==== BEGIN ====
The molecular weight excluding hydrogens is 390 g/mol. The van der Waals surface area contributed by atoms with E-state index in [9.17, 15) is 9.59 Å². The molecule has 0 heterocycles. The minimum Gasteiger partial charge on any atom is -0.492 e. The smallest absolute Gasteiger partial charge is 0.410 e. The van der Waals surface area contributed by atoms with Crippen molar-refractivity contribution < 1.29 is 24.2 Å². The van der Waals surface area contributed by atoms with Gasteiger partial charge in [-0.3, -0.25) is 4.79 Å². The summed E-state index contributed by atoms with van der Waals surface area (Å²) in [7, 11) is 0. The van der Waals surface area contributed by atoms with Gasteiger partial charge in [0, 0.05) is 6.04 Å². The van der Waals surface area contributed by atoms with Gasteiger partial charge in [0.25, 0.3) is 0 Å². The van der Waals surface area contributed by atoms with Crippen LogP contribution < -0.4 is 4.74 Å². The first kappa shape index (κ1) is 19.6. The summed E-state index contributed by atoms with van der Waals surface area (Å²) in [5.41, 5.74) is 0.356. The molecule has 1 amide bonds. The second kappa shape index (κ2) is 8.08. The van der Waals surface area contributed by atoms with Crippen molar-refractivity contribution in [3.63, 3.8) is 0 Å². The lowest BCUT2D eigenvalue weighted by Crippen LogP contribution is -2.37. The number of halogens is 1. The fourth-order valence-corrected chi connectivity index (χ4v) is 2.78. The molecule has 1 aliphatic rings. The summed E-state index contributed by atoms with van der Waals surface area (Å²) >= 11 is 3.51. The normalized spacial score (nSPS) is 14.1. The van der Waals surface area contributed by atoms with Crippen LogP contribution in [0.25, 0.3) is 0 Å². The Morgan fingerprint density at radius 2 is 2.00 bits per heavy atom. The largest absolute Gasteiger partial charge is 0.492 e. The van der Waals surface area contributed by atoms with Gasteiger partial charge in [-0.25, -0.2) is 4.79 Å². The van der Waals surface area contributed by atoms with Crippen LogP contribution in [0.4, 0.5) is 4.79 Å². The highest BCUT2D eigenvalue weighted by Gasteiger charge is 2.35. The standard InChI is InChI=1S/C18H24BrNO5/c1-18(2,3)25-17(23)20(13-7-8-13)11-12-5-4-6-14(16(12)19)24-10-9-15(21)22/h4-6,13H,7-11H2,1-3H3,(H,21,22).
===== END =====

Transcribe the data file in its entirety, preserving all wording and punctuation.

The molecular weight excluding hydrogens is 390 g/mol. The van der Waals surface area contributed by atoms with E-state index in [9.17, 15) is 9.59 Å². The molecule has 0 heterocycles. The minimum Gasteiger partial charge on any atom is -0.492 e. The smallest absolute Gasteiger partial charge is 0.410 e. The van der Waals surface area contributed by atoms with Crippen molar-refractivity contribution < 1.29 is 24.2 Å². The van der Waals surface area contributed by atoms with Gasteiger partial charge in [-0.3, -0.25) is 4.79 Å². The summed E-state index contributed by atoms with van der Waals surface area (Å²) in [7, 11) is 0. The van der Waals surface area contributed by atoms with Gasteiger partial charge in [0, 0.05) is 6.04 Å². The van der Waals surface area contributed by atoms with Gasteiger partial charge in [0.25, 0.3) is 0 Å². The van der Waals surface area contributed by atoms with Crippen LogP contribution < -0.4 is 4.74 Å². The first kappa shape index (κ1) is 19.6. The summed E-state index contributed by atoms with van der Waals surface area (Å²) in [5.41, 5.74) is 0.356. The molecule has 1 amide bonds. The second kappa shape index (κ2) is 8.08. The van der Waals surface area contributed by atoms with Crippen molar-refractivity contribution in [3.63, 3.8) is 0 Å². The lowest BCUT2D eigenvalue weighted by Crippen LogP contribution is -2.37. The number of halogens is 1. The fourth-order valence-corrected chi connectivity index (χ4v) is 2.78. The molecule has 1 aliphatic rings. The summed E-state index contributed by atoms with van der Waals surface area (Å²) >= 11 is 3.51. The normalized spacial score (nSPS) is 14.1. The van der Waals surface area contributed by atoms with Crippen LogP contribution in [0.25, 0.3) is 0 Å². The Morgan fingerprint density at radius 2 is 2.00 bits per heavy atom. The largest absolute Gasteiger partial charge is 0.492 e. The van der Waals surface area contributed by atoms with Gasteiger partial charge in [-0.25, -0.2) is 4.79 Å². The van der Waals surface area contributed by atoms with Crippen LogP contribution in [0.4, 0.5) is 4.79 Å². The highest BCUT2D eigenvalue weighted by Gasteiger charge is 2.35. The standard InChI is InChI=1S/C18H24BrNO5/c1-18(2,3)25-17(23)20(13-7-8-13)11-12-5-4-6-14(16(12)19)24-10-9-15(21)22/h4-6,13H,7-11H2,1-3H3,(H,21,22).